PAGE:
Direct Cremate

Quick Guide to Creating a Digital Obituary

Do you plan to write an obituary for a loved one? Writing a digital obituary has its advantages, but there are a few things to consider first.
Quick Guide to Creating a Digital Obituary
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Obituaries have been around for a long, long time. The earliest known obituaries date back to the 1600s. Two hundred years later it was common practice to publish an obituary for a loved one.

Publishing an obituary is still common practice today, however the way obituaries are created has changed. You can still publish an obituary in a newspaper, but you can also publish one online. Digital obituaries have a lot of advantages over the traditional obit that’s printed. They are low-to-no cost, you have more control over the publishing process and they are easy for someone to access and see from anywhere in the world. 

Should you decide to do an obituary, this quick guide will help you create an online obit that you’ll want to share with others.

Choosing a Publishing Platform

There are numerous online platforms that can be used to create and publish an online obituary. Some examples of online obituary platforms include Ever Loved and 

But that’s just one option for publishing an online obituary. Other options include:

  • Posting the obit as a remembrance on social media
  • Ask your funeral home or crematorium if they publish obituaries on their website. 
  • If your loved one belonged to a church, publish the obituary in their online newsletter or website.
  • Military organizations’ websites, like the local VFW or American Legion Association. 

Writing the Obituary

Unlike an obituary that’s in a print newspaper, digital obituaries aren’t restricted on the word count. But that doesn’t mean the obituary has to be long. You can make it whatever length you’d like. You have the freedom to discuss their life in as much detail as you want.

While you can write an obituary whatever way you want, there are some things to keep in mind so that you keep a deceased loved one’s identity safe:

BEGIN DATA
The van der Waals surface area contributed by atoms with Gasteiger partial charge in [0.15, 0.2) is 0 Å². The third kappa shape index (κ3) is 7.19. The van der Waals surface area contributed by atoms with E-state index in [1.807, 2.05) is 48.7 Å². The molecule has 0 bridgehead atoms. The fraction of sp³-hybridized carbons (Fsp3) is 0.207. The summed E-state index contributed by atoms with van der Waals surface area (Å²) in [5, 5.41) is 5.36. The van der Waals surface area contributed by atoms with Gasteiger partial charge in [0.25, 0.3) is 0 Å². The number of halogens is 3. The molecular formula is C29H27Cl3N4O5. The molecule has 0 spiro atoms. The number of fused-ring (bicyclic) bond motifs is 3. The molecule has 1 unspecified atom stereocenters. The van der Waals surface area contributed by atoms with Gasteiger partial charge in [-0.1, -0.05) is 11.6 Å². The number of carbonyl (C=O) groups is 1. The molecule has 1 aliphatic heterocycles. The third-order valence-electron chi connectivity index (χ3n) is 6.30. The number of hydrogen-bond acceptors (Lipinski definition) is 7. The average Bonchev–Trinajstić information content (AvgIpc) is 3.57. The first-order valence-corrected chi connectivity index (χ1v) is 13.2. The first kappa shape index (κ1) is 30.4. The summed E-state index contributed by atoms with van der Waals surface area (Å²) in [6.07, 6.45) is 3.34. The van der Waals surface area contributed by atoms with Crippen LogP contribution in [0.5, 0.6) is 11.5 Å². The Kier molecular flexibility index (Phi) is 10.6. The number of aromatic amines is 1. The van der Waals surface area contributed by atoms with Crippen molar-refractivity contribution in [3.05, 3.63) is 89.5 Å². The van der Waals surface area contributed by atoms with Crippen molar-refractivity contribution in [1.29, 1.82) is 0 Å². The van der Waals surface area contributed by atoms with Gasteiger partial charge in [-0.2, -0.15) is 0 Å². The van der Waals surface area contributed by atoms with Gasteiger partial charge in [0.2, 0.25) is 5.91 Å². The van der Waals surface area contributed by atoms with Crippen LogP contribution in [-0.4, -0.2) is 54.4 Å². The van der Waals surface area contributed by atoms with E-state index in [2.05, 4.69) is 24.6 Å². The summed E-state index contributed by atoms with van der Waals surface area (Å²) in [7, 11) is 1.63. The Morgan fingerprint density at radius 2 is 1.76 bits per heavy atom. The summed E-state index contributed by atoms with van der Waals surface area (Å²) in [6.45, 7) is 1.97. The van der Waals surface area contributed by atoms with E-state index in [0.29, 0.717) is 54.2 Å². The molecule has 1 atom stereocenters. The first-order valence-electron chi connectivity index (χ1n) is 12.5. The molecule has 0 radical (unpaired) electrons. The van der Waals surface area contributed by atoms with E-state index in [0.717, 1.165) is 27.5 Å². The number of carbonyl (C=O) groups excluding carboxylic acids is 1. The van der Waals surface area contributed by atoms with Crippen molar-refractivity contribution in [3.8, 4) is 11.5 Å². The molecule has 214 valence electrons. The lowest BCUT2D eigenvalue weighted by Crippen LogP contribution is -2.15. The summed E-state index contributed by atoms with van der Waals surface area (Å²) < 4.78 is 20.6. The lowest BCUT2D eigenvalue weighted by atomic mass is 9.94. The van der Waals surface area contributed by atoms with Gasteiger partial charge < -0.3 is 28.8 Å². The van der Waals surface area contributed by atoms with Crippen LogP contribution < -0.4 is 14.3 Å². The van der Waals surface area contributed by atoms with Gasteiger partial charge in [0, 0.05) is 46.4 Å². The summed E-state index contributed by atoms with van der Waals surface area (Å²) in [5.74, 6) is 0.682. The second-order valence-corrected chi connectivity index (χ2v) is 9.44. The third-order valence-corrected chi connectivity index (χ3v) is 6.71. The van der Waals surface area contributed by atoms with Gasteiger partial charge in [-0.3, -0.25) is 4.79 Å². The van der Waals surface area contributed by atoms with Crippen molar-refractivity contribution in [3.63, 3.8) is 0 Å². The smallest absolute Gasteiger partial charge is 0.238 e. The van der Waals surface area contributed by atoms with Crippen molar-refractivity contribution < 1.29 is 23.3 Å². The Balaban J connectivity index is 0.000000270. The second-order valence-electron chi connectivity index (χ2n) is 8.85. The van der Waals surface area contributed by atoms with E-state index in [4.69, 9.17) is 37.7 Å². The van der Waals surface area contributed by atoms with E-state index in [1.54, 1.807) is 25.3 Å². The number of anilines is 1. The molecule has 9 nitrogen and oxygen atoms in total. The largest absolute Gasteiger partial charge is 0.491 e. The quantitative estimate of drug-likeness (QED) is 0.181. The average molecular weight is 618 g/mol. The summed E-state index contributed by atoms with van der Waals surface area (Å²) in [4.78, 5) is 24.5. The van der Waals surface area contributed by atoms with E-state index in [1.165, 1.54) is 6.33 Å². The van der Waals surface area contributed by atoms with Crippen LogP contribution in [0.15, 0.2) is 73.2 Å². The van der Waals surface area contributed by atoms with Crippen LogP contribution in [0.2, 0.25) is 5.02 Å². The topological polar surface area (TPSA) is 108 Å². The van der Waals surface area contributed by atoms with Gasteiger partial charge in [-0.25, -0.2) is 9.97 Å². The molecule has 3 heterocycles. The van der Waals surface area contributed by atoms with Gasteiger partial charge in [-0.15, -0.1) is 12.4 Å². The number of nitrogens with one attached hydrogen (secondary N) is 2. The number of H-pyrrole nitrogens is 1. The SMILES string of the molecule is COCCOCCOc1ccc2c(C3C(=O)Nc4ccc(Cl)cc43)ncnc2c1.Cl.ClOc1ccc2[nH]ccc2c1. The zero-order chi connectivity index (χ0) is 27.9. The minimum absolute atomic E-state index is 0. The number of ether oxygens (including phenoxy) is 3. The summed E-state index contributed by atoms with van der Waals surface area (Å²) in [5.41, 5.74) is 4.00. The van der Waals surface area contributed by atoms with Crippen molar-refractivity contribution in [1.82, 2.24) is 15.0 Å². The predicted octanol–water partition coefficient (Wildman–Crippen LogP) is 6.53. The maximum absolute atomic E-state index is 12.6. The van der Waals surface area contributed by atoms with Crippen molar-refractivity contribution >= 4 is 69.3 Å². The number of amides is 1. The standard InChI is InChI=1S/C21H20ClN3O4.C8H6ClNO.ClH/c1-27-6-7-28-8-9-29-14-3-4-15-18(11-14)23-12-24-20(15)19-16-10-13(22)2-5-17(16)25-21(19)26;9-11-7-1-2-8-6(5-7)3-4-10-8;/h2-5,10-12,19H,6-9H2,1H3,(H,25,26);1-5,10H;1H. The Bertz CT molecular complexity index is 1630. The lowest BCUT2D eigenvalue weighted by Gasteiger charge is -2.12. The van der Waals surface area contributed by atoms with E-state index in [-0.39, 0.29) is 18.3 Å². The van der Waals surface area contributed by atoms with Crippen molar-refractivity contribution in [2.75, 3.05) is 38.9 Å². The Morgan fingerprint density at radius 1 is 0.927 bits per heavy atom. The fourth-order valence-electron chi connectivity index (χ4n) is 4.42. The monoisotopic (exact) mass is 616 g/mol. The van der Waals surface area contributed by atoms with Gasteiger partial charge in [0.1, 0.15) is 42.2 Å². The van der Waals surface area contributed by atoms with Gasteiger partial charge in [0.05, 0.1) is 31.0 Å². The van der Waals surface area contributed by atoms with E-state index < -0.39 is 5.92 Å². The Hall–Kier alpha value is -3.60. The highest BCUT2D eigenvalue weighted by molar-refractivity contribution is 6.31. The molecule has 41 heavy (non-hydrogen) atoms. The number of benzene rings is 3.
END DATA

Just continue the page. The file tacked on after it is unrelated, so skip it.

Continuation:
• Never include the deceased’s last address (this includes memorial announcements)
  • Don’t include their birth date.
  • Don’t include the date of the death.
  • Don’t include the location of the death. 
  • The deceased’s mother’s maiden name. 

If you need help getting started there are services like Obituar that provide templates and walk you through the steps of getting the obituary online.

Adding Images (Sometimes as Many as You Want)

With a traditional obituary the family might be lucky to get one picture included. With a digital obituary you can add a number of images along with the write up. Sometimes you can upload as many photos as you want. Some platforms also allow you to upload videos, but these are often limited.

Use a more recent photo for the main image. It’s usually the first thing that is seen on an online obituary. If you plan to use photos that include other people you may want to consider getting their okay first, especially if they don’t publish pictures publicly on social media. 

Asking Others to Add Their Remembrances

Another unique feature of digital obituaries is the capability of allowing others to add their own thoughts. Others that knew the deceased can add their condolences and remembrances. However, before you allow responses check to see what sort of controls you have. For example, you might want to have the ability to remove a person’s post or provide approval before it’s published. 

Direct Cremation makes cremation services as simple and straightforward as a digital obituary. You can arrange services over the phone, and our team can handle the rest. We’re available by phone or text every day of the week.